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Complete list of all current ICAST 2014 coverage
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Glide Week : Riding the S-Wave!
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Abu Garcia Raises the Speed Bar with their Rocket!
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Daiwa’s Steez EX 100XS offers a Deadly Combination of Both Speed and Precision
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First look inside the new Curado I baitcaster
 


 

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Reel Review


Go Light, Stay Tough, the Shimano Stradic MgFA (continued)
 

Casting cont'd: After each cast we found the bail trip on the Stradic to be simple to engage with just a turn of the handle. Flipping the bail manually each time is a good habit, as it puts less stress on the bail trip mechanism over time, and can be done very quickly once it becomes routine. In fact anglers can put their free hand over the line and flip the bail closed in one quick action, a technique that allows you to more accurately stop your lure and drop it into the intended target area.

 


The Stradic Mg cast the same as the original Stradic...no better, no worse

 

The Stradic MgFA features a high quality cold forged aluminum spool, but unfortunately no spare spool is provided. Both the normal Stradic and Sustain come with an identical spare spool, and the Sustain ups the offering with a coating of titanium on the lip of the spool. Edge: Give it up to the Sustain for including two titanium lipped spools with every reel.

 

The "Maintenance Port" provides easy access to the drivetrain

 

Retrieving: When fishing the Stradic 2500MgFA and the standard Stradic 2500FH side by side it was easy to tell which reel was lighter. Both reels felt equally smooth, but the Stradic MgFA felt just a bit more refined, mostly due to the machined aluminum handle which exhibits no play when screwed down. This is the same elegant handle shank found on both the Sustain and Stella. When compared with the Sustain the Stradic MgFA also was able to hold its own, and while we all agreed the Sustain was slightly smoother it still exhibited a similar level of friction on the gearing.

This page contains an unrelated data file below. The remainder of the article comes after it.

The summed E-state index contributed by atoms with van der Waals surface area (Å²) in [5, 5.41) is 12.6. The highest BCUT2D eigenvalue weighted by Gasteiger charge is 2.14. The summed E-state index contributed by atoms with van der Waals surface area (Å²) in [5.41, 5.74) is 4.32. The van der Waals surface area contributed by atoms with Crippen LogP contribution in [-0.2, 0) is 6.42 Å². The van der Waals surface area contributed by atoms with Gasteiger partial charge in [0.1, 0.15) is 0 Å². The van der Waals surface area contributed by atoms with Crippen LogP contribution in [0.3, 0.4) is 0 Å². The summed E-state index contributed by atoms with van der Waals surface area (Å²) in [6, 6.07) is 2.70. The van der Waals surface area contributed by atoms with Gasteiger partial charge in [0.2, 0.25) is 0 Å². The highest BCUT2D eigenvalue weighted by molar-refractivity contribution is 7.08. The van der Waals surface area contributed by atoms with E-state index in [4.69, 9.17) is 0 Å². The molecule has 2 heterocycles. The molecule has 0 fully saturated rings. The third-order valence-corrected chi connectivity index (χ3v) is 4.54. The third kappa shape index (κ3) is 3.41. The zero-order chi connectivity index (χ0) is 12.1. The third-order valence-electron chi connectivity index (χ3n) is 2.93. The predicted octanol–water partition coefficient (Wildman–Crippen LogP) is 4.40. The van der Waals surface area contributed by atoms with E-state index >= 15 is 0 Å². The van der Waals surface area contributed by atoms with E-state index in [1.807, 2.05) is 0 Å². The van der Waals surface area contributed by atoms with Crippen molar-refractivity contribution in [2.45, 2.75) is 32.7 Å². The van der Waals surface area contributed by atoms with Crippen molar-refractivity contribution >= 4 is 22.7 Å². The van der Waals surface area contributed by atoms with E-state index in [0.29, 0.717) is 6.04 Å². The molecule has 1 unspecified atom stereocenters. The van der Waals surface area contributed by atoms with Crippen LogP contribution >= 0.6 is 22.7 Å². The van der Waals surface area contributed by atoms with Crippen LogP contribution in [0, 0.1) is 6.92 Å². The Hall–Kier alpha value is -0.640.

When a more thorough cleaning is required taking the StradicMg apart only takes minutes

 

Finally we compared the Stradic MgFA to the Stella FB, and there was really no competition. The Stella is so far beyond the Stradic, and Sustain, in terms of smooth fluid friction feel it was hard to go back after using the Stella. The gearing on the Stella is robust and powerful, and yet you would never even know it until there is a fish on the line as it is remarkably smooth. The Stradic has a great feel to it, but the Stella simply oozes refinement.

 


Remove the S-Guard rear plate

 

When I finally put down the Stella and re-focused on the Stradic MgFA I found the reel to perform quite well overall when it came to retrieve. The line lay on our test reel was very uniform, and there was no discernable rotor wobble during even hard retrieves.

 


Underneath the guard is a gasket

Edge: When compared side by side the Stella is in a class of its own when it comes to retrieve feel, or really lack of a friction feel, but to compare this high priced reel to its siblings which retail for half as much would be like comparing a BMW M5 to a regular 5 series. The Stradic MgFA feels near identical to the regular Stradic, minus some weight of course, and also is just a tad less refined than the Sustain, so little that the Stradic series stands out in this category. When it comes to retrieve the Stradic MgFA and standard Stradic can hold their own.


Remove a few screws and the magnesium frame is off, revealing the guts of the StradicMg

 


The main gearing exposed

 

Next Section: A souped drag?


 

 

 

 

 

 
 





 

 



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